I am sorry that you are going through this, many times you can do a divorce by publication if you don't know where your spouse resides or there may be a like kind rule in your state, but not really default. Chat with a local attny you will fee better. take care.
Legal disclaimer: The response given is not intended to create, nor does it create an ongoing duty to respond to questions. The response does not form an attorney-client relationship, nor is it intended to be anything other than the educated opinion of the author. It should not be relied upon as legal advice. The response given is based upon the limited facts provided by the person asking the question. To the extent additional or different facts exist, the response might possibly change. Attorney is licensed to practice law only in the State of Massachusetts. Responses are based solely on Massachusetts law unless stated otherwise.
If you know where he lives you must have him personally served with the divorce papers. This is not a default case. You must consult with a local divorce attorney who will explain the divorce process to you and give you an idea what to expect when it is over.
IF YOU FOUND THIS ANSWER "Helpful" or " The Best Answer" YOU CAN THANK ATTORNEY RADDATZ BY MARKING IT SO because Avvo awards the attorney points. MS. RADDATZ is donating her time and talent by answering questions to help those in need of legal information. This is NOT a consultation and in no way creates an attorney-client relationship. YOU SHOULD ALWAYS PERSONALLY CONSULT WITH AN ATTORNEY IN YOUR LOCAL AREA who has specific expertise in the area of law you are asking about.
A "default" is what happens when you file a petition for a divorce (or other lawsuit), have the opposing party served with the papers, and they fail to reply in time. Under the Oregon rules, that's 30 days - if he's served and he fails to file a response within 30 days, you can ask for a default judgment, and get every term you requested in the petition. If he does file a response, then you can't get a default; but you can still get divorced. You just have to determine what the terms will be. You can do this either by negotiating and agreeing, or by having a judge make a ruling at a trial.
Until you get a divorce judgment, you're still legally married, whatever else either of you may do. So you can't marry anyone else until that happens.
Oregon law permits no-fault divorces. This means that no one needs to demonstrate any specific facts to justify a divorce -- any married person can get divorced by stating to a court that the marriage has broken down. No other reason needs to be given. So he can't stop you getting divorced, just argue over the terms. These might include child custody, child support, and spousal support. If you've been living apart for 7 years, and you've had care of your children that whole time, then you're in no danger of losing custody of your children (absent some really extraordinary circumstances you've not described here). That also means that he should be paying you child support; a divorce judgment will grant you that. On the other hand, if you've lived independently all that time, an award of spousal support is unlikely too. You can read more about these laws here: http://www.northwestlawoffice.com/divorce.html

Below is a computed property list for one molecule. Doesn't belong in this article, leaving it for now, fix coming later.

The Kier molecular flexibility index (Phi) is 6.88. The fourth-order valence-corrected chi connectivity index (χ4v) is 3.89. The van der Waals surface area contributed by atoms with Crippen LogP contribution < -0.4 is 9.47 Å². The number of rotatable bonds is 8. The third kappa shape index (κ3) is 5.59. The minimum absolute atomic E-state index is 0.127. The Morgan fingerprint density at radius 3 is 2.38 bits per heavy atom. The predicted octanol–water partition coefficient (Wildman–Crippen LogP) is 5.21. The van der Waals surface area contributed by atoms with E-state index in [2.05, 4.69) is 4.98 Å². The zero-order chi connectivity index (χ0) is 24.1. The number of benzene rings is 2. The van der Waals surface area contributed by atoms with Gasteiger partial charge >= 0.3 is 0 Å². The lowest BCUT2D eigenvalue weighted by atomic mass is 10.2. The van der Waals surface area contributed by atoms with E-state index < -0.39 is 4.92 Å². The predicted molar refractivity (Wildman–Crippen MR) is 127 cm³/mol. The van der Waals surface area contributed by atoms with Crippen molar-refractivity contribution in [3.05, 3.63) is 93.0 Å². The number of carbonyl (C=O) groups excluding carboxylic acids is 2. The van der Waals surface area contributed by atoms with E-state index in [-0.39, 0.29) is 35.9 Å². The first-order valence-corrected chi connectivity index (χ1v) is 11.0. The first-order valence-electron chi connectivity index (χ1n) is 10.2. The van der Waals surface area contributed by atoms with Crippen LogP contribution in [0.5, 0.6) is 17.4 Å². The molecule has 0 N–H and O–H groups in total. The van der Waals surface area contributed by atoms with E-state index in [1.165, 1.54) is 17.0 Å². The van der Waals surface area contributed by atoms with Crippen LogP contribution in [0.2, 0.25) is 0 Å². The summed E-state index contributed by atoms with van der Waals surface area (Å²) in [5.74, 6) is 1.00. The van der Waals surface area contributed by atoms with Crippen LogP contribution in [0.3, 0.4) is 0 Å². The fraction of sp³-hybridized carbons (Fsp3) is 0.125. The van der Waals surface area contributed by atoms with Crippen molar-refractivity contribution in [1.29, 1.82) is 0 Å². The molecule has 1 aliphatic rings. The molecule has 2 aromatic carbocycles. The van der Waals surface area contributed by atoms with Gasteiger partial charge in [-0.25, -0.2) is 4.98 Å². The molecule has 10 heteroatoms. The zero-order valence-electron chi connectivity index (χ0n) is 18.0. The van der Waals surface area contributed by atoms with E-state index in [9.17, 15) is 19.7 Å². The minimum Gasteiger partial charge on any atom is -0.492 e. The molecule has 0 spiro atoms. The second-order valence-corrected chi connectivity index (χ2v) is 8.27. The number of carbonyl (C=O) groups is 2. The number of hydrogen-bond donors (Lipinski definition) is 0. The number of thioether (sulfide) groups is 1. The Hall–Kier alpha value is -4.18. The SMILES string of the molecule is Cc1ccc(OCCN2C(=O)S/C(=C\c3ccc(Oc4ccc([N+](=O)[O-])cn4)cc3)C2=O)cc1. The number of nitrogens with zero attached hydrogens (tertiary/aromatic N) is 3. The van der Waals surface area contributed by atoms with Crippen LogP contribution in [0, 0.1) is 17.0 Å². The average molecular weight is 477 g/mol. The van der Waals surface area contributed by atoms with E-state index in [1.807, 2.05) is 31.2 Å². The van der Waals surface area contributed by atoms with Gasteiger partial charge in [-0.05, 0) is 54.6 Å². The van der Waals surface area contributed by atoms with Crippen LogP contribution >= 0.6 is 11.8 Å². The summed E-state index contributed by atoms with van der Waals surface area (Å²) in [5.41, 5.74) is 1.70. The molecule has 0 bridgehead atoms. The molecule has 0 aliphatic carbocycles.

So there are a lot of issues to deal with. You should consult in private with an attorney in your area.
Please read the following notice: <br> <br> Jay Bodzin is licensed to practice law in the State of Oregon and the Federal District of Oregon, and cannot give advice about the laws of other jurisdictions. All comments on this site are intended for informational purposes only, and do not constitute legal advice or create an attorney-client relationship. No posts or comments on this site are in any way confidential. Each case is unique. You are advised to have counsel at all stages of any legal proceeding, and to speak with your own lawyer in private to get advice about your specific situation. <br> <br> Jay Bodzin, Northwest Law Office, 2075 SW First Avenue, Suite 2J, Portland, OR 97201 | Telephone: 503-227-0965 | Facsimile: 503-345-0926 | Email: email@example.com | Online: www.northwestlawoffice.com
Check out my "legal guides" on my profile page of this website. They may provide you with some information that you can use. Also, consult with a divorce attorney in your area. This MAY be a complex divorce. Good luck.
Be sure to designate "best answer." If you live in Oregon, you may call me for more detailed advice, 503-650-9662. Please be aware that each answer on this website is based upon the facts, or lack thereof, provided in the question. To be sure you get complete and comprehensive answers, based upon the totality of your situation, contact a local attorney who specializes in the area of law that involves your legal problem. Diane L. Gruber has been practicing law in Oregon for 26 years, specializing in family law, bankruptcy, estate planning and probate. Note: Diane L. Gruber does not represent you until a written fee agreement has been signed by you and Diane L. Gruber, and the fee listed in the agreement has been paid.
Sign up to receive a 10-part series of useful information and legal advice about the divorce process.